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Jermell Hasson was one of the first people I interviewed in Ferguson. Before he would answer my first question, he schooled me on the matrix that is St. Louis County.

“You see, I live in Ferguson, but I’m originally from St. Louis city,” he said. “Ferguson is just a municipality. I mean we have our own police and mayor, but it is all part of St. Louis. There is the city and then there is Ferguson and all the other little counties. But it is all part of St. Louis; it’s just the county. North County to be exact. You understand?”

I didn’t. “Kind of like the boroughs in New York City,” he added, hoping to clear up my confusion.

While I didn’t quite have the geography down, what was universally understood were his accounts of horrendous and demeaning encounters he had with local police. I asked which county was he referring to?

He replied, “All of them.”

Hasson recalled being by police on numerous occasions. The most memorable incident, he alleged, involved police arresting him and taking him back to the station, where they placed soaking wet phone books on his head and hit his head with nightsticks. He speculated that the phone books were meant to keep bruises from forming.

I asked if he filed a complaint?  “Come on now? What is a complaint going to do?,” he asked, shaking his head. “There’s no evidence; and it’s my word against theirs. Law enforcement gets away with lots of things all of the time. They get away with crime all the time. In [the case of Michael Brown] I felt that this is one they did not deserve to get away with.”

Hasson’s story wasn’t unusual. In fact, most of the young men I spoke with could easily recall negative encounters they had with police. Some of the stories were as equally horrifying as the one Hasson told. And like him, none of the men bothered to file an official complaint. The consensus was “What For?

As I walked around the apartment complex and passed the impromptu memorials which had been set up along the spot where Michael Brown’s murder happened, I met Julian Johnson, pastor of Bethesda Temple Church of the Apostolic Faith in Normandy, Missouri, who was in the neighborhood passing out flyers for the church’s upcoming Know Your Rights clinic. He told me the one-day workshop will bring together young men and women with representatives from law enforcement agencies who will instruct them on their rights, what to do when pulled over by police, and identify common stereotypes young people might want to avoid.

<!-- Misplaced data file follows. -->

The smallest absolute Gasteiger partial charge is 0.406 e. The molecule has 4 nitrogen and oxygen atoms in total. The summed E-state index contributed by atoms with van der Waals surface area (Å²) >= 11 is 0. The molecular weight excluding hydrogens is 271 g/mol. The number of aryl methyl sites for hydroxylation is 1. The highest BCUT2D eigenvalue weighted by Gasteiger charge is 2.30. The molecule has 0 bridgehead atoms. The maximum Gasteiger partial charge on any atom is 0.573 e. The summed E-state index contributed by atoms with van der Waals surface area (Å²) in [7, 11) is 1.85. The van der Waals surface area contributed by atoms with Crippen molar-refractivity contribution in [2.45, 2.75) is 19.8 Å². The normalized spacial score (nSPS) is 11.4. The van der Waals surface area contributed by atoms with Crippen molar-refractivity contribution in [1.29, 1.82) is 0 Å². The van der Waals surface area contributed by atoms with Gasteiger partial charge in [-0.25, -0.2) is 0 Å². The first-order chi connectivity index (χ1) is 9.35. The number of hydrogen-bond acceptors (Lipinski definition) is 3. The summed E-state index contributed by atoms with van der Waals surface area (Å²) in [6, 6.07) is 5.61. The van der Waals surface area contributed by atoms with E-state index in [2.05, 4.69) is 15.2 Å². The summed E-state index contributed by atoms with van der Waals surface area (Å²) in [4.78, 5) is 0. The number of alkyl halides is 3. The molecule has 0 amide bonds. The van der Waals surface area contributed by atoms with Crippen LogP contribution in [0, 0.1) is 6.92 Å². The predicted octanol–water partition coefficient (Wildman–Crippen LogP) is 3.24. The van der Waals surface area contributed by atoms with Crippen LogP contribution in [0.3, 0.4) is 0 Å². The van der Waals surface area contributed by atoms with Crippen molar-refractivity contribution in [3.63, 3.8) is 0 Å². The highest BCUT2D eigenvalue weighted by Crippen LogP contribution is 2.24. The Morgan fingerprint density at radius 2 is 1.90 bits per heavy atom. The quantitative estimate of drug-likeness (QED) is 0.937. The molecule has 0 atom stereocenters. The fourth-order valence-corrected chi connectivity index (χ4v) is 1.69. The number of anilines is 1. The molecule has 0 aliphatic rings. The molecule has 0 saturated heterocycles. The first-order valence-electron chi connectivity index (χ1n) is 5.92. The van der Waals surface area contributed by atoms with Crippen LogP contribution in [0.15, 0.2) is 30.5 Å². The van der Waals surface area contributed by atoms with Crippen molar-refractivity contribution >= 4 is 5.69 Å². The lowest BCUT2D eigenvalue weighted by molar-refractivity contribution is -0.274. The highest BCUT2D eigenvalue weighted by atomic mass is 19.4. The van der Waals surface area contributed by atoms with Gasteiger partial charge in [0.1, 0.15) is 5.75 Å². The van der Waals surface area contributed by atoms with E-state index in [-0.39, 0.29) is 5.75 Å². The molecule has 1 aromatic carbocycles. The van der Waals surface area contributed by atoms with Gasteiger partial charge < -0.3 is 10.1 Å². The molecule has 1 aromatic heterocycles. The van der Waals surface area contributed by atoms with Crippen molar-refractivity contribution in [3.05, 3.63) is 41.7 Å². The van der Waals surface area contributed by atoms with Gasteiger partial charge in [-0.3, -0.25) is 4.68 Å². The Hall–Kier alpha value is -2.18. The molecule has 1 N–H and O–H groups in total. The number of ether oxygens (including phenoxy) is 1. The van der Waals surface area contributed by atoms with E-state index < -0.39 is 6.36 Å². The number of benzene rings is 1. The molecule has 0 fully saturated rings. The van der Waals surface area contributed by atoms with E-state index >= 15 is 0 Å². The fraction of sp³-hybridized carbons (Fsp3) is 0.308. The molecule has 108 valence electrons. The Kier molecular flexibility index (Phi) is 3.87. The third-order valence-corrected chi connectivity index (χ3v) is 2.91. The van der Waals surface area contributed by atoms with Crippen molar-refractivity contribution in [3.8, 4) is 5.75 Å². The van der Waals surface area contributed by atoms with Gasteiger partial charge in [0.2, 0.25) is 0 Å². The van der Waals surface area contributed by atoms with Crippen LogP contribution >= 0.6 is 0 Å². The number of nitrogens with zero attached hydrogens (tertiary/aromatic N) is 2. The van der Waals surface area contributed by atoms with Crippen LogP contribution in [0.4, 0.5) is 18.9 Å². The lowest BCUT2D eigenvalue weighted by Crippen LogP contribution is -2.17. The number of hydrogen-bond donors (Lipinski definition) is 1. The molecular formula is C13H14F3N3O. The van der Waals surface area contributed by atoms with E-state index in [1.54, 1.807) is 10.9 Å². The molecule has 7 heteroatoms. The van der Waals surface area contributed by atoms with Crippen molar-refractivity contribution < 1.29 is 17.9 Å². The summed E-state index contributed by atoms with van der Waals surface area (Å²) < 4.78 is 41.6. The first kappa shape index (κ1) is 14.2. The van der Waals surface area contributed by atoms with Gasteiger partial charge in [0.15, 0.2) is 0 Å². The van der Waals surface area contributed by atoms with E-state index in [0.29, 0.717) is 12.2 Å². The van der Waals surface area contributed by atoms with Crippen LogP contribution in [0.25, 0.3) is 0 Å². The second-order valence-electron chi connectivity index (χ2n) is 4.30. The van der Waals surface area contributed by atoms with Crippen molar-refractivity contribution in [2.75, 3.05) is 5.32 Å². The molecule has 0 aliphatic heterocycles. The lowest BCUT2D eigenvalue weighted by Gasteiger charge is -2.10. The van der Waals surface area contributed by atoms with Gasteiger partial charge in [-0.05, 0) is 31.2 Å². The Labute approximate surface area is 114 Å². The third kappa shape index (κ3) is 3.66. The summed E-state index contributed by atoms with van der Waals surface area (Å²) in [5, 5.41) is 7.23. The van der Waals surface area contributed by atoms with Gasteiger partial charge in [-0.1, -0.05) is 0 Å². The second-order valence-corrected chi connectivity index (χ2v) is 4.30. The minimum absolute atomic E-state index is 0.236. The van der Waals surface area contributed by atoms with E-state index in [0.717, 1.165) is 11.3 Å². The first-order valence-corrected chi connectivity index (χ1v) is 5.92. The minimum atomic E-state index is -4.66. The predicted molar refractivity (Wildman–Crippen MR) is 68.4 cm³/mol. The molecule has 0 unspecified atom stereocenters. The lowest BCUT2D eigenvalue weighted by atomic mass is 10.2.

“We have to be aware at all times how some of the law enforcement officers see us,” Johnson said. “I’m not saying it’s right but we need to know that they don’t understand. I think that we can diffuse some of the situations which are happening if we respond to them the right way. Knowing how to respond is important.”

Getting a handle on the antagonistic relationship between police and joe-citizen is going to take a lot more than young people changing their attitudes argued Derek Laney, organizing member of M.O.R.E, Missourians Organizing for Reform and Empowerment, a local advocacy organization that’s been championing a campaign to transform the way in which St. Louis County deals with minor non-violent offenses before the police shooting of Michael Brown.

“Addressing racial profiling is key here,” he said.